ASPI’s guide to submarines leaves the biggest strategic questions unanswered

The interested reader would see much of this report as a public relations exercise, talking down to the public, and attempting to divert questions away from the burning one. Is this submarine intended primarily as a contribution by Australia to a possible conflict in the South China Sea? If it is, the Minister and the submarine cheer squad should tell the public. The, by now, sceptical interested reader might conclude that this diversionary effort is in itself an inadvertent admission.

ASPI financial contributors

Australian Strategic Policy Institute’s (ASPI) Special Report, is a failed attempt by submarine apologists to apply a tourniquet to the SEA 1000 project’s wounds. Even after digesting the contributions to the report the interested reader will be left wondering deeply about the wisdom of this acquisition.

Despite the claim in the title, and the hope expressed by Peter Jennings, ASPI’s Executive Director, that the report “will become the go-to guide for authoritative comment on all things to do with the present and future of Australian submarines”, the Attack class submarine procurement remains unjustified, certainly not at $90 billion. That’s not to deny that there are important contributions in the report from Andrew Davies, Marcus Hellyer, Malcolm Davis, and others.

Rather than clarify the issues around submarine warfare and the Attack class it raises more questions than it answers. The interested reader will emerge from it uninformed about the challenges that submarine operations face now, and confused as to whether these submarines will be of any use when they are finally delivered in the second half of the 21st century. She will be no clearer about costs and benefits of alternatives for delivering the capabilities that the submarines are expected to deliver, or how emerging technologies – like artificial intelligence, improved signals processing, autonomous and unmanned vessels, robotics, hyper-sonics, space technology, advances in sensor technology and quantum computing etc – will affect future submarine warfare.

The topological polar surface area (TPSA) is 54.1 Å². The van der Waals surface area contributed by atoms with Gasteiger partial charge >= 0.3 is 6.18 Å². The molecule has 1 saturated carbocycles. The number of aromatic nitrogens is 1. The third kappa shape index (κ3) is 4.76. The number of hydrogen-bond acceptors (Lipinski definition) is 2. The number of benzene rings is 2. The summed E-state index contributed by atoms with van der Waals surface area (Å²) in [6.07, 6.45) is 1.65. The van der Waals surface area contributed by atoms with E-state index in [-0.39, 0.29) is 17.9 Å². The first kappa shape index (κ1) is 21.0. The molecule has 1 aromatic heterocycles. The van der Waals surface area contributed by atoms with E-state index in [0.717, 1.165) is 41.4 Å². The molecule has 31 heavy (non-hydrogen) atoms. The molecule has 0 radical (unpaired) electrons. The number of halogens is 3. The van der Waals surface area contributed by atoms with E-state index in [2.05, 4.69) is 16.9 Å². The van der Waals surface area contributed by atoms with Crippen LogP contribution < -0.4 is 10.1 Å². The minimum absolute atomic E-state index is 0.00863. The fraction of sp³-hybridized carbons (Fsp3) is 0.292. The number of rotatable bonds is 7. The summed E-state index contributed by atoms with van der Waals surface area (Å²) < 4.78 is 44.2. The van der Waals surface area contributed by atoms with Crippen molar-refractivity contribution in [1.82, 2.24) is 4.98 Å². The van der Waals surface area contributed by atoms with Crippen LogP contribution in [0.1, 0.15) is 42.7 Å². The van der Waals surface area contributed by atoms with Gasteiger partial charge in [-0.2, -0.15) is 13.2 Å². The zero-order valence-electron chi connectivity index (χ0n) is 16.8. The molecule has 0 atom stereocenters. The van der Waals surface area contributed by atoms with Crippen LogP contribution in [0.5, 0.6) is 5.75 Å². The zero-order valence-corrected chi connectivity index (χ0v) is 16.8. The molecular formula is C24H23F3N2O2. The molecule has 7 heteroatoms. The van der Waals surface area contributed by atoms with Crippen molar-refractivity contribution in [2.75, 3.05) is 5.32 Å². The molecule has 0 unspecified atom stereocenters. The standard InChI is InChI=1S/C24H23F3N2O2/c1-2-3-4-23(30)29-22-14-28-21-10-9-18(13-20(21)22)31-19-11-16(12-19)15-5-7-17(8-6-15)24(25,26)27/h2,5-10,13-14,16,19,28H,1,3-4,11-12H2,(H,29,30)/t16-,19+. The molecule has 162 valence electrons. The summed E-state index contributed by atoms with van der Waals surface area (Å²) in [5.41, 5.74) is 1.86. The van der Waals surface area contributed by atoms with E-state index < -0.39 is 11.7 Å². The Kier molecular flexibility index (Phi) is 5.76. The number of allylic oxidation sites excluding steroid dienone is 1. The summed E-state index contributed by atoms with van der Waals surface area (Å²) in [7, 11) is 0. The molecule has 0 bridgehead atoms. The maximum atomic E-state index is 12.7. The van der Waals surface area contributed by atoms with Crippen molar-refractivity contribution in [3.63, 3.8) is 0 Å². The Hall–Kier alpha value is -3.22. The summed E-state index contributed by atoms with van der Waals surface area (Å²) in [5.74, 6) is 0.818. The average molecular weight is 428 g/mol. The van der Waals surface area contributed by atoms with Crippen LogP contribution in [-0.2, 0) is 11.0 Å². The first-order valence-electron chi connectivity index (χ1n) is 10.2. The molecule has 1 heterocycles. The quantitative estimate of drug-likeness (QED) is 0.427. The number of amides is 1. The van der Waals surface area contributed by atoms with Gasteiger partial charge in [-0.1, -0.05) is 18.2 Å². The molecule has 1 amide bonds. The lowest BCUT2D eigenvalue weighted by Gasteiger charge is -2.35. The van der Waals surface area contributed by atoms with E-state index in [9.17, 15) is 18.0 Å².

It is not possible to be definitive about the missions the ADF could be required to perform in future or the capability options required. Geography and regional military capabilities place some boundaries around these considerations. Conducting submarine operations in the Southern Ocean, the South China Sea, the Pacific Ocean, or in the Malacca Straits would all place very different demands and limitations on the ADF. Deterring or engaging with the military forces of minor, middle, or major powers would likewise determine the level of capability the ADF would need to deploy to achieve a mission.

The simplistic justifications offered for the Attack class submarines by retired admirals James Goldrick, Tim Barrett, and Peter Clark are disingenuous. The enormous complexity submarines face from anti-submarine warfare is avoided. How effective this specific submarine design might be under likely operational conditions is not addressed.

Barrett offers the general statement that a submarine “offers potent lethality that can be swiftly applied to abruptly halt any aggressor’s military plans at sea, if diplomatic measures have failed”. That an adversary might have effective anti-submarine capabilities is avoided. He adds that submarines can “take the battle to an adversary’s shoreline where its ships and submarines have little to no effect and are easier to find”, and that “capable submarines are a political and diplomatic bargaining tool”. Contributions to the report from others make clear how simplistic these claims are.